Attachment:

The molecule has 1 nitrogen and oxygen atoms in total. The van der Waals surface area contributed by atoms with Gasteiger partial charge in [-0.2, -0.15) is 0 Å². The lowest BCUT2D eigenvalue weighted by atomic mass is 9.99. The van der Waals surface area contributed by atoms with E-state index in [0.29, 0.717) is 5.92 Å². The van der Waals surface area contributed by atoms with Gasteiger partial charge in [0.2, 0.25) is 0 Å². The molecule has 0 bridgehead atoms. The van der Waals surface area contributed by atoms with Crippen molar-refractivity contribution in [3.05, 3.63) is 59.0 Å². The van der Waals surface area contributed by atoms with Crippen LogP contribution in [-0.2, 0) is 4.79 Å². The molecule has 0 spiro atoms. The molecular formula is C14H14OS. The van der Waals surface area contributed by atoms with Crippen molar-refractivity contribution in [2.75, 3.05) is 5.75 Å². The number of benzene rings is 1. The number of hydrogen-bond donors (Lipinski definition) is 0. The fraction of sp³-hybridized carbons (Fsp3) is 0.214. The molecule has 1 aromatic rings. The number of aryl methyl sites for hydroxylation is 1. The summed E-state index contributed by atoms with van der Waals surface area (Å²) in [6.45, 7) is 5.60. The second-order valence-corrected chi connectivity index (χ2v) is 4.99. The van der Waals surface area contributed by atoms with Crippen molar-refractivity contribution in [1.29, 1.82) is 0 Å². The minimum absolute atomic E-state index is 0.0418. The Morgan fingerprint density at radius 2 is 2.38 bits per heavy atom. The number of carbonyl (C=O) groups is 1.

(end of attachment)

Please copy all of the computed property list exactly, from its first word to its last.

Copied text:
The molecule has 1 nitrogen and oxygen atoms in total. The van der Waals surface area contributed by atoms with Gasteiger partial charge in [-0.2, -0.15) is 0 Å². The lowest BCUT2D eigenvalue weighted by atomic mass is 9.99. The van der Waals surface area contributed by atoms with E-state index in [0.29, 0.717) is 5.92 Å². The van der Waals surface area contributed by atoms with Gasteiger partial charge in [0.2, 0.25) is 0 Å². The molecule has 0 bridgehead atoms. The van der Waals surface area contributed by atoms with Crippen molar-refractivity contribution in [3.05, 3.63) is 59.0 Å². The van der Waals surface area contributed by atoms with Crippen LogP contribution in [-0.2, 0) is 4.79 Å². The molecule has 0 spiro atoms. The molecular formula is C14H14OS. The van der Waals surface area contributed by atoms with Crippen molar-refractivity contribution in [2.75, 3.05) is 5.75 Å². The number of benzene rings is 1. The number of hydrogen-bond donors (Lipinski definition) is 0. The fraction of sp³-hybridized carbons (Fsp3) is 0.214. The molecule has 1 aromatic rings. The number of aryl methyl sites for hydroxylation is 1. The summed E-state index contributed by atoms with van der Waals surface area (Å²) in [6.45, 7) is 5.60. The second-order valence-corrected chi connectivity index (χ2v) is 4.99. The van der Waals surface area contributed by atoms with Crippen molar-refractivity contribution in [1.29, 1.82) is 0 Å². The minimum absolute atomic E-state index is 0.0418. The Morgan fingerprint density at radius 2 is 2.38 bits per heavy atom. The number of carbonyl (C=O) groups is 1.